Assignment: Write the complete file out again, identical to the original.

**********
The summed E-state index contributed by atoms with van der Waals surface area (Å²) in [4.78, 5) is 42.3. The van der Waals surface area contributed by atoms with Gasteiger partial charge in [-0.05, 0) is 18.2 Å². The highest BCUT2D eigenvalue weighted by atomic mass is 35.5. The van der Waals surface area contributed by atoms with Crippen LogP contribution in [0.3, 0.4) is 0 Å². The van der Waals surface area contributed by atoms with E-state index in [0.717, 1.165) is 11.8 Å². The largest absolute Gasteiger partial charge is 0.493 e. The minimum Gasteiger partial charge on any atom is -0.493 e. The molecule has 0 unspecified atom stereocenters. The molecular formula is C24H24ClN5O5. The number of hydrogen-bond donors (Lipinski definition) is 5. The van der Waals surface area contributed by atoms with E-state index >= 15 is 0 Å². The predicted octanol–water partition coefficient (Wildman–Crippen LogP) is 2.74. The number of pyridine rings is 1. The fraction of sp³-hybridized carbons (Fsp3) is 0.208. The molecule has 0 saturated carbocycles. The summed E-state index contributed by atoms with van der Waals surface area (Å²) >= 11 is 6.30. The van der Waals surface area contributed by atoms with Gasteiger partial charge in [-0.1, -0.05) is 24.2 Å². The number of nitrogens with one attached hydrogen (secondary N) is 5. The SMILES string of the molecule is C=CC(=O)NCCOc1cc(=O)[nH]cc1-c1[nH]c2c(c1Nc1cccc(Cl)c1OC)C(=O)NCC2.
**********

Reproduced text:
The summed E-state index contributed by atoms with van der Waals surface area (Å²) in [4.78, 5) is 42.3. The van der Waals surface area contributed by atoms with Gasteiger partial charge in [-0.05, 0) is 18.2 Å². The highest BCUT2D eigenvalue weighted by atomic mass is 35.5. The van der Waals surface area contributed by atoms with Crippen LogP contribution in [0.3, 0.4) is 0 Å². The van der Waals surface area contributed by atoms with E-state index in [0.717, 1.165) is 11.8 Å². The largest absolute Gasteiger partial charge is 0.493 e. The minimum Gasteiger partial charge on any atom is -0.493 e. The molecule has 0 unspecified atom stereocenters. The molecular formula is C24H24ClN5O5. The number of hydrogen-bond donors (Lipinski definition) is 5. The van der Waals surface area contributed by atoms with E-state index >= 15 is 0 Å². The predicted octanol–water partition coefficient (Wildman–Crippen LogP) is 2.74. The number of pyridine rings is 1. The fraction of sp³-hybridized carbons (Fsp3) is 0.208. The molecule has 0 saturated carbocycles. The summed E-state index contributed by atoms with van der Waals surface area (Å²) >= 11 is 6.30. The van der Waals surface area contributed by atoms with Gasteiger partial charge in [-0.1, -0.05) is 24.2 Å². The number of nitrogens with one attached hydrogen (secondary N) is 5. The SMILES string of the molecule is C=CC(=O)NCCOc1cc(=O)[nH]cc1-c1[nH]c2c(c1Nc1cccc(Cl)c1OC)C(=O)NCC2.